GANDO, Burkina Faso — Architect Diébédo Franics Kéré was the only child from his home town to attend school. We wrote before about how the women of his village gave him coins on the day he left, a sign that they were contributing to his education and expected him to return and give back to the community when he was ready.
One of those projects was the primary school Kéré built in 2004. Accompanying that school was housing specifically for the teachers. It shares its visual style with the nearby school, in part due to the 15,000 earth blocks making up the homes. Villagers assisted with the project and produced up to 1,000 blocks each day. The studio says of the design:
The simplicity of the design and minimal use of bought materials means that it can easily be adopted by the villagers. The six houses for teachers and their families are arranged in a wide arc to the south of the school complex. This curvilinear layout is not only beautiful but is also reminiscent of a traditional Burkinabé compound. The roofs are barrel vaults constructed from stabilized earth blocks. This construction method, previously unheard of in this region, makes use of local resources and is climatically efficient. To protect the building from rising damp, the 40cm thick adobe walls stand on a foundation of cast in-situ cement and granite stones.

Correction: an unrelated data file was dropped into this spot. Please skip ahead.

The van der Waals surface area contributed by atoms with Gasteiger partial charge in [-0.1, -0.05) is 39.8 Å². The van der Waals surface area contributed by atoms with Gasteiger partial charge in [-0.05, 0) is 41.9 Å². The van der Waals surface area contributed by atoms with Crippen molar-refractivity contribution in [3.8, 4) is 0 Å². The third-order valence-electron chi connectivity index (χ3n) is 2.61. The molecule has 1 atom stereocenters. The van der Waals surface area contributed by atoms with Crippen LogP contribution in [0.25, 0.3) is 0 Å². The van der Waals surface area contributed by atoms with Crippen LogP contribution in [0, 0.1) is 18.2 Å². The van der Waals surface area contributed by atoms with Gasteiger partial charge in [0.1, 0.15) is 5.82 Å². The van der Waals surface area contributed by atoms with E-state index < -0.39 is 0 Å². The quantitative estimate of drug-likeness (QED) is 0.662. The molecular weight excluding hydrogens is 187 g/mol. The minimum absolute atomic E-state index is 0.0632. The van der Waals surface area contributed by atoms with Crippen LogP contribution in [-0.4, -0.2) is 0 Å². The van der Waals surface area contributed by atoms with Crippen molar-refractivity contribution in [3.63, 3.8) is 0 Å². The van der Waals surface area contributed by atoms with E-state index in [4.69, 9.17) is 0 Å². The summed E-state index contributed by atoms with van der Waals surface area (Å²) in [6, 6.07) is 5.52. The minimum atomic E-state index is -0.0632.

The houses respond to environmental concerns characteristic to the region. The roof is raised from the walls, creating a sickle-shape for letting in natural light and ventilation. The roof overhangs to protect the walls from moisture. The studio also adapted a traditional weatherproofing practice.
In traditional Burkinabé houses, a special type of thin loam rendering – mixed with vegetable juice and cow dung – is applied to the outer walls as a protective layer of about 3cm against weathering. Unfortunately these components are of little use in the rainy season and attract termites which can eventually destroy the walls. In the teachers’ housing, the traditional organic components of the rendering were replaced with bitumen.
What do you think of this earth block architecture? Let us know in the comments.